The founder of Tipjar and retail director for BrewDog tells Emma Lake how the impact of Covid-19 has accelerated the growth of the platform and that consumers need transparency.
Can you summarise what Tipjar is?
We enable and facilitate the payment of tips directly to staff and give transparency to customers and staff, who can see transaction-level detail.
Where did the idea for Tipjar come from?
I saw a challenge in our industry probably three years ago, where customers were demanding more transparency around tips and, at the same time, cash was being used less and less. It really hit me when we [BrewDog] turned six of our London locations cashless two years ago – there were loads of benefits, but the big downside was staff weren't getting tips.
How did the outbreak of Covid-19 impact the business?
When Covid-19 happened, we'd spent a year and a half building our system and we were ready to launch it to market. Initially we thought we might have to mothball the business or pause everything, reduce costs and relaunch when the industry got back on its feet.
But we had the technology for the Hospitality Workers Emergency Fund, which we did with Hospitality Action, and we realised people were struggling to understand how furlough pay worked. We launched the first pay calculator and had about 50,000 hits on day one.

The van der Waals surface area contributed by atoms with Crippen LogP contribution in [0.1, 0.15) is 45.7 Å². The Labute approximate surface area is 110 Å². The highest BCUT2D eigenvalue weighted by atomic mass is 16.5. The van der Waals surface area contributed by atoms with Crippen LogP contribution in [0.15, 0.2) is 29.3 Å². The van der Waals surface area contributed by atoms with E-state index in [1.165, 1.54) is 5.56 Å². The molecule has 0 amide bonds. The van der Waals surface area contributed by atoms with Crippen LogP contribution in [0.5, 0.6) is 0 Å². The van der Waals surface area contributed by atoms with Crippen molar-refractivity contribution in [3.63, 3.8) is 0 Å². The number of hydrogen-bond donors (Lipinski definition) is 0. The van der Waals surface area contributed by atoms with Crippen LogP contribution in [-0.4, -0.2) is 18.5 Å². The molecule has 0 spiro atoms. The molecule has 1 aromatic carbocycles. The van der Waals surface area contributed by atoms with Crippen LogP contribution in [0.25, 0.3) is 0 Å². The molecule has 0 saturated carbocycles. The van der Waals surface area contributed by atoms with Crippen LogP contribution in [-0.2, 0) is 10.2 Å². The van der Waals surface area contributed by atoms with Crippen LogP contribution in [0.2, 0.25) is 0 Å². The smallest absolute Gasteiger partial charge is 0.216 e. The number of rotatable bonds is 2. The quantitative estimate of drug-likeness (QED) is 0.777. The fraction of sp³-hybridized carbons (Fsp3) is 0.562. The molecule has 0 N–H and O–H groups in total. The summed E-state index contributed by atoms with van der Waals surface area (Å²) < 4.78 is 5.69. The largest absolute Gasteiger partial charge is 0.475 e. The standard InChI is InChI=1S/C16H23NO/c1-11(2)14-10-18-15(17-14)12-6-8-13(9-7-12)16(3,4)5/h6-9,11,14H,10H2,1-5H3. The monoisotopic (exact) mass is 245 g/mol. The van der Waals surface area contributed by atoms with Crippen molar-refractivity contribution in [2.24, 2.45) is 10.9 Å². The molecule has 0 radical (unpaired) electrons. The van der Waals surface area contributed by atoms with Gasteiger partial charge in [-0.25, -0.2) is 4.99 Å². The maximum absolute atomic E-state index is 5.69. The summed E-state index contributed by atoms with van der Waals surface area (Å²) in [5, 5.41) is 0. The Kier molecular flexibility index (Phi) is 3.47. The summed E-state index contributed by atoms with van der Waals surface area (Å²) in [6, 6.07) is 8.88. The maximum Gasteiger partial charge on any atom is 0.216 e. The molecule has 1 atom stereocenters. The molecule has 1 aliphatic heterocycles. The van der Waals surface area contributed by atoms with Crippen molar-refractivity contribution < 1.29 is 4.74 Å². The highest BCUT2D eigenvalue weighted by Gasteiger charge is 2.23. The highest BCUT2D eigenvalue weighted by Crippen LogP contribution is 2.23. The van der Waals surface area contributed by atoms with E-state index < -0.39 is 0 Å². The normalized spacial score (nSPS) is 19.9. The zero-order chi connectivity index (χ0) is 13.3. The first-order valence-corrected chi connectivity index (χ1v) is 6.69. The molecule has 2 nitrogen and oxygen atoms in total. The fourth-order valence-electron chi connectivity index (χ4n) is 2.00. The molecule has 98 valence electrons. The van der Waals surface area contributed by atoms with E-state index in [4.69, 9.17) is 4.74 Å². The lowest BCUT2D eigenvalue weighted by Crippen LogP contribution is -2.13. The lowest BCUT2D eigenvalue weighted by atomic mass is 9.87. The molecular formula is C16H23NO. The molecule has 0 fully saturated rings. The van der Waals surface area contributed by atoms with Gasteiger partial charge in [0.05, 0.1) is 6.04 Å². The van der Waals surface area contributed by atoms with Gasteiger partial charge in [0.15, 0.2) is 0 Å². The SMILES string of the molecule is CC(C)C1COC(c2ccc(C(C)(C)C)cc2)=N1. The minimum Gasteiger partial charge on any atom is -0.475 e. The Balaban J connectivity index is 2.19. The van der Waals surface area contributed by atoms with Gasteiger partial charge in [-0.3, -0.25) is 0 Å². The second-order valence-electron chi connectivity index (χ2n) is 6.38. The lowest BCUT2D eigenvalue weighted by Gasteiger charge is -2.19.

At that point we started to get more clients, particularly for takeaway. If you do delivery right now, without Tipjar, there's no way for your staff to be rewarded for good service, a good product or high-quality ingredients. With our system you can put a QR code on the box or embed it into the online ordering system and customers can tip.
Tips shot up overnight. We used that momentum and we're now in 250 restaurants across the UK, with that number going up every day.
A lot of operators have been deliberating how to go forward with tips and service charge. Where do you stand?
We want to be pro-business – I'm an operator, we get the stresses and the strains. But fundamentally consumers are changing and the industry needs to keep up. Tronc and service charge are not transparent enough for the customer.
How have customers responded to Tipjar?
When we worked with Honest Burgers, not only did we double their tips, but we also increased their average tip amount. We think consumers trusted that staff were going to get that money and therefore were willing to give more.
Right now, for service charge businesses in London, if you took service charge out and put Tipjar in, I'm not sure we would compete, but what we do supply is transparency. Outside London, where service charge is not really a thing, I think we can add true value right now.
What does the future hold?
We're excited about growth and we've just launched a Crowdcube campaign to raise funds. When we first started, people said ‘this is a good idea, but we're still getting cash tips right now; this could probably go in next year'. What's happened with Covid is that the five-year journey towards cashless for many business has happened in 12 to 13 weeks. So, we're getting inundated from large and small businesses.
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